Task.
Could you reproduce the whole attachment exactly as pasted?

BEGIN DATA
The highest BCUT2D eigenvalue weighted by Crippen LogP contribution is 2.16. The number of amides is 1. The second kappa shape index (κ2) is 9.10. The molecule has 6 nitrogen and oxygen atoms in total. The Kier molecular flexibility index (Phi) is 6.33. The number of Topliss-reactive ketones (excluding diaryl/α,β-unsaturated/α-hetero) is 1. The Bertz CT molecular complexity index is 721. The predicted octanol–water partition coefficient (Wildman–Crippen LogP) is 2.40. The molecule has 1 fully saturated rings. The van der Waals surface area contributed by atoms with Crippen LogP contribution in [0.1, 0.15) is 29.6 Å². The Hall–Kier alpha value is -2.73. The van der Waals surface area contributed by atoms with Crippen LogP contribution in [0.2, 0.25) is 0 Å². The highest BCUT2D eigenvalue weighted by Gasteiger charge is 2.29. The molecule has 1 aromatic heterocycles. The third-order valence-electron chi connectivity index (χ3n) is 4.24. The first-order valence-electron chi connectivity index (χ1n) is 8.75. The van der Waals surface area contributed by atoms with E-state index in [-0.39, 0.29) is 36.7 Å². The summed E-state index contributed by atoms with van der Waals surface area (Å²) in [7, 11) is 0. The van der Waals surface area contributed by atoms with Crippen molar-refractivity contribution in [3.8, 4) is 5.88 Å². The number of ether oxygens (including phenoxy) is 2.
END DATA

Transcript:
The highest BCUT2D eigenvalue weighted by Crippen LogP contribution is 2.16. The number of amides is 1. The second kappa shape index (κ2) is 9.10. The molecule has 6 nitrogen and oxygen atoms in total. The Kier molecular flexibility index (Phi) is 6.33. The number of Topliss-reactive ketones (excluding diaryl/α,β-unsaturated/α-hetero) is 1. The Bertz CT molecular complexity index is 721. The predicted octanol–water partition coefficient (Wildman–Crippen LogP) is 2.40. The molecule has 1 fully saturated rings. The van der Waals surface area contributed by atoms with Crippen LogP contribution in [0.1, 0.15) is 29.6 Å². The Hall–Kier alpha value is -2.73. The van der Waals surface area contributed by atoms with Crippen LogP contribution in [0.2, 0.25) is 0 Å². The highest BCUT2D eigenvalue weighted by Gasteiger charge is 2.29. The molecule has 1 aromatic heterocycles. The third-order valence-electron chi connectivity index (χ3n) is 4.24. The first-order valence-electron chi connectivity index (χ1n) is 8.75. The van der Waals surface area contributed by atoms with E-state index in [-0.39, 0.29) is 36.7 Å². The summed E-state index contributed by atoms with van der Waals surface area (Å²) in [7, 11) is 0. The van der Waals surface area contributed by atoms with Crippen molar-refractivity contribution in [3.8, 4) is 5.88 Å². The number of ether oxygens (including phenoxy) is 2.